And I will opt in with gratitude. With multiple serious health conditions, I know the difficulty of trying to keep all specialists in the loop with changing medications, tests and results. For some of us, privacy concerns are outweighed by our relief in knowing that all members of our medical teams will be able to access important health information.

Anna Summerfield | 02 August 2018  

My own experience of insurers' outrageous denials of cover based on past health events reclassified spuriously as risks, and my GP's experience of feeling browbeaten by the swell of demand from insurers and so handing them carte blanche access, means I have one message. Opt out now, folks.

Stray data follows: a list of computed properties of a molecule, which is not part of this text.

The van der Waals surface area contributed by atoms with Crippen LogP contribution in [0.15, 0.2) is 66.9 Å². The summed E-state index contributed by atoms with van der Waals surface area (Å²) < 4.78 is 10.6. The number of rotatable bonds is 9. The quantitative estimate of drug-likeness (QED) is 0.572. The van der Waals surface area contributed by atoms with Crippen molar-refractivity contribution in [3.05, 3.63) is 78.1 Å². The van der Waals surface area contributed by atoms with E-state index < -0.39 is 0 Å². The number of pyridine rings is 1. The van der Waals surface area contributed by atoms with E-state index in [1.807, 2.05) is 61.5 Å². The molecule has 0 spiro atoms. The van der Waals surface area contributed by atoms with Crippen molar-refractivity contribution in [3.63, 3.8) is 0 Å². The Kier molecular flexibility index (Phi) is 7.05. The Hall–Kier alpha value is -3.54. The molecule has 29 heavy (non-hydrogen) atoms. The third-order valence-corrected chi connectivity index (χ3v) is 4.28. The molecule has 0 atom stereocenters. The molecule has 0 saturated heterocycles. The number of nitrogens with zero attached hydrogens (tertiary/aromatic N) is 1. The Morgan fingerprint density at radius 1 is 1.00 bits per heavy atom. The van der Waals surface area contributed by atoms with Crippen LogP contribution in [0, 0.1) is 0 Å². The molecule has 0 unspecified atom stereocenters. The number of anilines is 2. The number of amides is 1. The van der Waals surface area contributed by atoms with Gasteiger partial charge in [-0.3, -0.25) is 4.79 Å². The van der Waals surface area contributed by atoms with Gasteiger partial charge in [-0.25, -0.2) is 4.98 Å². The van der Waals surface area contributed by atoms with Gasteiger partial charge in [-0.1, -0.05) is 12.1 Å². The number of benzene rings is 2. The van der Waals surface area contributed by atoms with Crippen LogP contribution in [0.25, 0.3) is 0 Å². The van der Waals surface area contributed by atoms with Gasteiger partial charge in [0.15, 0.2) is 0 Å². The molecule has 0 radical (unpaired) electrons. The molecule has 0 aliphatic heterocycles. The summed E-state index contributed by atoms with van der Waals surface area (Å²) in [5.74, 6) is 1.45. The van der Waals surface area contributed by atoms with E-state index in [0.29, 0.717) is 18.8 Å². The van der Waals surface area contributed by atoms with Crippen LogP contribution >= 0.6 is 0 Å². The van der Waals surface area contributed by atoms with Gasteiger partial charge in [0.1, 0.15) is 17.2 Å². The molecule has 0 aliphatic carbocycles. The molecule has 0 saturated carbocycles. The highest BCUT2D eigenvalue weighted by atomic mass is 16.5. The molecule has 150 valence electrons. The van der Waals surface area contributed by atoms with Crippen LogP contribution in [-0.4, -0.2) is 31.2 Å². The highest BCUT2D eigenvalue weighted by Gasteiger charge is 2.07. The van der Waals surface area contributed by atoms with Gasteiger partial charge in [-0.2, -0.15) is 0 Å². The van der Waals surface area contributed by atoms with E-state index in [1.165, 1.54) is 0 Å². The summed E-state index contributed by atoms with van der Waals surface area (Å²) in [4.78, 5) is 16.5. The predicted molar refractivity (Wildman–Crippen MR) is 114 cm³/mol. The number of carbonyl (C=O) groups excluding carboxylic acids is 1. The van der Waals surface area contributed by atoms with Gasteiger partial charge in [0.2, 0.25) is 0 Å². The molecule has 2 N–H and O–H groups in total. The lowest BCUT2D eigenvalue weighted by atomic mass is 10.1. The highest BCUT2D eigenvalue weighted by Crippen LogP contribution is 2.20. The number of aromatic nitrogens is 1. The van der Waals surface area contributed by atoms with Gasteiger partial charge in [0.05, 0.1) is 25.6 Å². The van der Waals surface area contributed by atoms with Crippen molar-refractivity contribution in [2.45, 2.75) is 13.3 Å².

Christopher Ryan | 03 August 2018  

There seem to be a few things involved. First is humans gradually adjusting to new technology as it becomes available. Such as courtesy standards around mobile phones. But this is also about power and we trust authorities less and less. And as the article and respondents point out data are very saleable. Is there also an assumption that all doctors tell the truth?

Michael D. Breen | 03 August 2018